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Episode 14: Keeping Up With The Jones

Episode 14: Keeping Up With The Jones

When ET realizes that an expected delivery has gone missing he postpones the show to go looking for it. Type Rider and ET wander the hauls of the TechnoPod finding clues. Who would steal a package? Could it be that former SPS employee, Kevin Jones, has gone rouge?

The music on this episode is from ET’s new project, “Dark Silver Elements: One”

There’s a new TechnoPod Show every Monday. Keep up to…

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Episode 13: The TechnoPod Plays D&D: The Ballad of Boggy

Episode 13: The TechnoPod Plays D&D: The Ballad of Boggy

The crew decides to play it safe this week by taking a break from the show. They settle in for a friendly game of Dungeons and Dragons with a few friends. Old friends Jeremiah and Manny have brought along their pal, Boggy. Will he fit in with ET and Type Rider?

The music on this episode is from Doeme’s album on Audioexit Records, The First Wall.

There’s a new TechnoPod Show every Monday. Keep up…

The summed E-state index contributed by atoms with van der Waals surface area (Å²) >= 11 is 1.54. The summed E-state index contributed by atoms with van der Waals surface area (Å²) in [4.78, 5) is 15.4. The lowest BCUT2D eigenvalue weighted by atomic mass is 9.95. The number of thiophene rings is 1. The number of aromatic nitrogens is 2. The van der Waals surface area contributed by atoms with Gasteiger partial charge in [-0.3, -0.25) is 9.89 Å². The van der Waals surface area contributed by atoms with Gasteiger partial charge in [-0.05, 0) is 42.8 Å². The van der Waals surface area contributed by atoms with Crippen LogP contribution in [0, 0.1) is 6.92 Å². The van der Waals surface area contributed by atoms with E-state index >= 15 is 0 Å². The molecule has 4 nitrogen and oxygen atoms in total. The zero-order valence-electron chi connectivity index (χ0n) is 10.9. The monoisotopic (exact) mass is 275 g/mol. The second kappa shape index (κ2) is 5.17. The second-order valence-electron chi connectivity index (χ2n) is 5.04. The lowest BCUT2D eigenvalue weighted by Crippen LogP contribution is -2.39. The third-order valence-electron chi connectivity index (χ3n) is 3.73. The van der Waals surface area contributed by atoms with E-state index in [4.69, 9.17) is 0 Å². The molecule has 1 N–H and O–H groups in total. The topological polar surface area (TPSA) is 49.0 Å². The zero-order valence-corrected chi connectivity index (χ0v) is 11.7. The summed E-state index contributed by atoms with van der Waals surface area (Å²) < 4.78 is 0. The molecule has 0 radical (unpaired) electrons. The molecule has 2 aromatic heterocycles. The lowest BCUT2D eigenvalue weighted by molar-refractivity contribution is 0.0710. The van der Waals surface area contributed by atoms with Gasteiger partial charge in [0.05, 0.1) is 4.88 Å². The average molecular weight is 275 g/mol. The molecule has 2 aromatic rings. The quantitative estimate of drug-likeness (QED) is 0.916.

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Episode 12: Game On

Episode 12: Game On

Life in the Manatee Nebula is taking its toll on resident TechnoPod artist, Ryan Klassen. Despite ET’s best efforts, the Canadian still misses many aspects of his home country. The crew decides to pull together and give him the greatest hockey game of his life.

SoundCloud coming as soon as we can sort out some problems with our internet connection. I think the satellite is covered in space toads…

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Astronomers find mini-planet beyond Pluto, predict more to come


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NASA has unveiled a stunning 360-degree view of the Milky Way galaxy to give everyone a better view of our neighborhood. The 20-gigapixel interactive map is the result of stitching together 2 million infrared pictures taken by the Spitzer space telescope and 10 years of work.

Spitzer captured about three percent of the sky—a seemingly miniscule amount that, because it recorded a band from a side view of the disk, actually contains around 50 percent of the stars in the Milky Way and 90 percent of the regions where stars are forming. The space telescope spent 4,142 hours taking these pictures as part of the Galactic Legacy Mid-Plane Survey Extraordinaire (GLIMPSE) project.

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